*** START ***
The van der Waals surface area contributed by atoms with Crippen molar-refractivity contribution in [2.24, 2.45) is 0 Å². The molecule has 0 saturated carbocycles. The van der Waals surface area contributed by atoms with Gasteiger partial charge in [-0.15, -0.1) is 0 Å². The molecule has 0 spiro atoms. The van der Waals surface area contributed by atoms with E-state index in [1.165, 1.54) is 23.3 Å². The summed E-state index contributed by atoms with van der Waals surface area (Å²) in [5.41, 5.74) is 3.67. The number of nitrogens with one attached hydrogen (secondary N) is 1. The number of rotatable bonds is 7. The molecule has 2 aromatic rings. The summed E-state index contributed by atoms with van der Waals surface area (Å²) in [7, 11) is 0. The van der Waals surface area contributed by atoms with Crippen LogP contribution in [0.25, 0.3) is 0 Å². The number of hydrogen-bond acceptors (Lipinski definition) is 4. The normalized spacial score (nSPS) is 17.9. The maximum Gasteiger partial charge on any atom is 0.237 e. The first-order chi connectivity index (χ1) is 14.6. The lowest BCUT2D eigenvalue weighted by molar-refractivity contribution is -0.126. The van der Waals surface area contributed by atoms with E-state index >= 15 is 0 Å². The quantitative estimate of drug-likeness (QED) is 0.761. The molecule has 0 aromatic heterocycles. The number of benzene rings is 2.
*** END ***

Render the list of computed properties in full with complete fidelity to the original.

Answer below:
The van der Waals surface area contributed by atoms with Crippen molar-refractivity contribution in [2.24, 2.45) is 0 Å². The molecule has 0 saturated carbocycles. The van der Waals surface area contributed by atoms with Gasteiger partial charge in [-0.15, -0.1) is 0 Å². The molecule has 0 spiro atoms. The van der Waals surface area contributed by atoms with E-state index in [1.165, 1.54) is 23.3 Å². The summed E-state index contributed by atoms with van der Waals surface area (Å²) in [5.41, 5.74) is 3.67. The number of nitrogens with one attached hydrogen (secondary N) is 1. The number of rotatable bonds is 7. The molecule has 2 aromatic rings. The summed E-state index contributed by atoms with van der Waals surface area (Å²) in [7, 11) is 0. The van der Waals surface area contributed by atoms with Crippen LogP contribution in [0.25, 0.3) is 0 Å². The number of hydrogen-bond acceptors (Lipinski definition) is 4. The normalized spacial score (nSPS) is 17.9. The maximum Gasteiger partial charge on any atom is 0.237 e. The first-order chi connectivity index (χ1) is 14.6. The lowest BCUT2D eigenvalue weighted by molar-refractivity contribution is -0.126. The van der Waals surface area contributed by atoms with E-state index >= 15 is 0 Å². The quantitative estimate of drug-likeness (QED) is 0.761. The molecule has 0 aromatic heterocycles. The number of benzene rings is 2.